No, it is not the Algerian-trained (by the DRS) Saharan Islamicists that strike fear into the heart of the French elite…small potatoes. It’s China! Of course. Uncertainty over how the situation might play out throughout the Sahara region is at the source of French concern. Political changes in the region could jeopardize France’s sizeable uranium, petro-chemical and other strategic raw material access. For a country in which 70% of electrical power comes from nuclear power, and most of the uranium to run it comes from the Sahara, this is serious.
If this part of the scenario is accurate then there is another way to consider French military actions in Mali: little more than a pre-emptive, defensive military maneuver meant to keep China out of Mali (and Niger and Chad among other places) and for France to retain its access to the Saharan wealth on which it depends.
While uranium has not been mined yet in Mali (or in Chad), surveys done by the French in the 1950s located significant potential sources of the stuff there. Geologists also claim there could be yet more Saharan oil and natural gas throughout the Sahara region from Mauritania to the Sudan, much of which – including Mauretania, Mali, Niger and Chad – has yet to be unearthed.
But for the people of the Sahara, the French-created Saharan national boundaries mean little. Where Mali ends and Niger begins is not found on the Tuareg mental map of the region they have lived in for several thousand years. The French fear that the instability in Mali could spill over into Niger, where France has several major uranium mine, with another one about to open for business. Perhaps this gives some insights as to why France has concentrated virtually all of its African military bases in Africa, either in, or within striking distance of the Sahara. One should expect that one outcome of the current French military campaign in Mali is another permanent base somewhere, perhaps between Timbuctou and Gao, north of the Niger River.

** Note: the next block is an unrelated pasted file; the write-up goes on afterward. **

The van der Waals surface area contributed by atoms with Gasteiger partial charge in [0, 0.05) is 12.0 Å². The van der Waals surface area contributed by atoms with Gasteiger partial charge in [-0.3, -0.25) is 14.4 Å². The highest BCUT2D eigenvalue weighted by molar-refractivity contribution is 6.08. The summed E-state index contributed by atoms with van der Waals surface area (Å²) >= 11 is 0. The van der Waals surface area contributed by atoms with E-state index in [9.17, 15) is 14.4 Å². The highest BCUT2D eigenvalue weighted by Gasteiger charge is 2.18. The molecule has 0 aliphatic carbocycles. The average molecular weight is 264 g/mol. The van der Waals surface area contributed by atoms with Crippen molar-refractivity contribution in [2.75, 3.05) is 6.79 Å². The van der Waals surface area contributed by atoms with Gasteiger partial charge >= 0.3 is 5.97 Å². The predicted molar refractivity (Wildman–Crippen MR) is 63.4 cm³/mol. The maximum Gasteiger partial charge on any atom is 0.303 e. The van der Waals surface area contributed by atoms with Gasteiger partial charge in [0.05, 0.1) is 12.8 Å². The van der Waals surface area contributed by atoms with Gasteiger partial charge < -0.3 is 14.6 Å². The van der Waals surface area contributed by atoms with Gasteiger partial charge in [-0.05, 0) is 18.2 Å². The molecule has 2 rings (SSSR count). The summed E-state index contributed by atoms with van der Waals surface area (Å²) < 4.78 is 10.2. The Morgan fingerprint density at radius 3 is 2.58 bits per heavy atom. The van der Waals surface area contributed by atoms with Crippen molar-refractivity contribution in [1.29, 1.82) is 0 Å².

Some Historical Considerations
Hollande’s ‘solidarity’ with Mali, his eagerness to send French troops there, is merely the latest episode in France’s 125-year effort to gain control the Sahara belt countries from the Atlantic to the Red Sea, an effort in which they were only partially successful.
French conquest of the Sahara began badly. The first mission, the so-called Flatters Mission, taken in 1881 from Algeria, was entirely wiped out by Tuareg bands. Others would proceed only with difficulty. It would take the French nearly twenty years to recover and reconvene its Sahara thrust eastward. The French march to the Red Sea was again stopped at Fashoda in 1898 when the French offensive ran into British troops which it wisely decided not to confront militarily.
The decisive military confrontation that gave France control of the rest of the Sahara took place shortly after, in 1902. A French military contingent under Lieutenant Cottenest wiped out a band of 300 Tuareg fighters in the Ahaggar region (in the Sahara by the current Algerian-Libyan border) .
There were other setbacks. Early 20th-century attempts to dominate the Fezzan (Western Libya) were checked first by the Italians and later after World War II by combined U.S. and British pressure which expelled their military missions from Libya. France had hoped to annex this region to Algeria. Shortly thereafter, in the early 1950s, oil was discovered there.
French military activity in Mali, as part of a larger plan to dominate the region and its resources, is nothing new. Twice in the 20th century, France considered creating something of an independent Saharan political unit, under French control of course first during World War One, and later, a more serious attempt in the 1950s.
The first campaign to create a ‘French Sahara’ was led by a French priest, one Father Charles de Foucauld, assassinated in Tamanrasset (in the Algerian Sahara) in December, 1916. Foucauld’s vision, which had some support in French circles of power, was to create an ethnic state, what he referred to as a ‘pan-Tuareg’ political entity in the Sahara that would cut the Algerian Sahara off from the northern part of the country, isolating the Arab North from sub-Saharan Black Africa.
Following the racist logic of French colonialism, Foucauld believed that the Tuaregs, an offshot of the Berbers, were racially close to Europeans, superior to the Arabs who represented a kind of second rung of humanity. Black Africans, whom Foucauld considered virtually ineducable, were at the bottom of his racial pyramid. According to his thinking Foucauld hoped to create an ethnically pure Tuareg Sahara that would be closely linked to France culturally and economically.
These ideas were clearly expressed in one of Foucauld’s many letters to members of the French parliament: